Saturday, January 3, 2009

The Legislative Process

The final deadline for legislators to file their bills is almost here. This will represent the culmination of a year-long process as a list of possible legislation is refined down to the eight bills that each Representative is allowed to file.

I have found that it is probably wise to introduce a balanced portfolio of legislation that advances the effort to institute sweeping reforms and also legislation that has an increased chance of passage.

Passing a piece of legislation is a challenging process that is long and complex. Only a small percentage of introduced bills (with the exception of appropriations bills) is successfully signed into law.

Last year in the House, this is the course a bill had to take in order to be signed into law:

* The House author must have successfully convinced a Senator to sponsor his bill in the Senate. It is important to choose a Senator based on his/her abilities and commitment to the principle of the bill.

* The bill then would have likely been assigned to a House subcommittee where the Chairman of the subcommittee agreed to give the bill a hearing. The full subcommittee voted on the idea.

* If the bill was approved in subcommittee, it was assigned to a full committee where once again the Chairman had to give the bill a hearing and the full committee was required to vote on passage.

* A bill passed by a committee must have received permission from the majority floor leader in order to be considered by the full House. If he/she consented to a hearing on the floor of the House, the full House had to vote on passage.

* Once the bill was approved by the House, it was sent to the Senate where the process was repeated, including a committee hearing (unless either of the Senate Committee Co-Chairs disagreed), a vote in committee and a vote on the floor of the Senate.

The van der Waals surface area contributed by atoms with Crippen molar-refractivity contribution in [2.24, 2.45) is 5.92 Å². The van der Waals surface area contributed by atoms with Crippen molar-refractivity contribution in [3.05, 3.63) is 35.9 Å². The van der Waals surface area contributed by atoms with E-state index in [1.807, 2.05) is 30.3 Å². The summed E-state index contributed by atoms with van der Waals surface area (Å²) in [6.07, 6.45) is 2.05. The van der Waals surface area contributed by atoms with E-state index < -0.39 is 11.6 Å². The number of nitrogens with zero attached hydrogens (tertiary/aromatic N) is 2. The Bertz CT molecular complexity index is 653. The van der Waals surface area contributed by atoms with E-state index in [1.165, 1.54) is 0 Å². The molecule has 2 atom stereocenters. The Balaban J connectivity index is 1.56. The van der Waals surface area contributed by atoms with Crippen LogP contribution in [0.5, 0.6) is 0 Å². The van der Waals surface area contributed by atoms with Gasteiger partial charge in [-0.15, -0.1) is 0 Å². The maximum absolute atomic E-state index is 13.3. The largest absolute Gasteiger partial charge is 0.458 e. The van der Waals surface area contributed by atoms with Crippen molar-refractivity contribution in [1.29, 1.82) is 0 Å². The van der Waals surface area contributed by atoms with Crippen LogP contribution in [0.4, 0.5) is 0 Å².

* Most likely the bill was then assigned to a conference committee. If either the Senate or the House failed to assign conference committee members to the bill prior to the deadline for assignments, the bill died. If those individuals were assigned, then the bill had to receive the support of a majority.

* If the conference committee approved the bill, it needed approval once again from the House and Senate. If the bill was not scheduled by the deadline in either House, it did not pass. If both Houses (House of Representatives and Senate) approved the bill, it was sent to the governor for approval. If the governor vetoed the bill, it had to go back to the House and the Senate for a possible override vote. In order to override the governor's veto, at least two thirds of both House and Senate must vote for the override. In the past 15 years, only one bill has become law despite a veto.

This is the task that faced by Representatives in the upcoming months as they advocate for their legislation.

In the past I have enjoyed the opportunity to seek passage for a number of pieces of legislation that have been suggested by House District 31 constituents, and look forward to doing it again this year.

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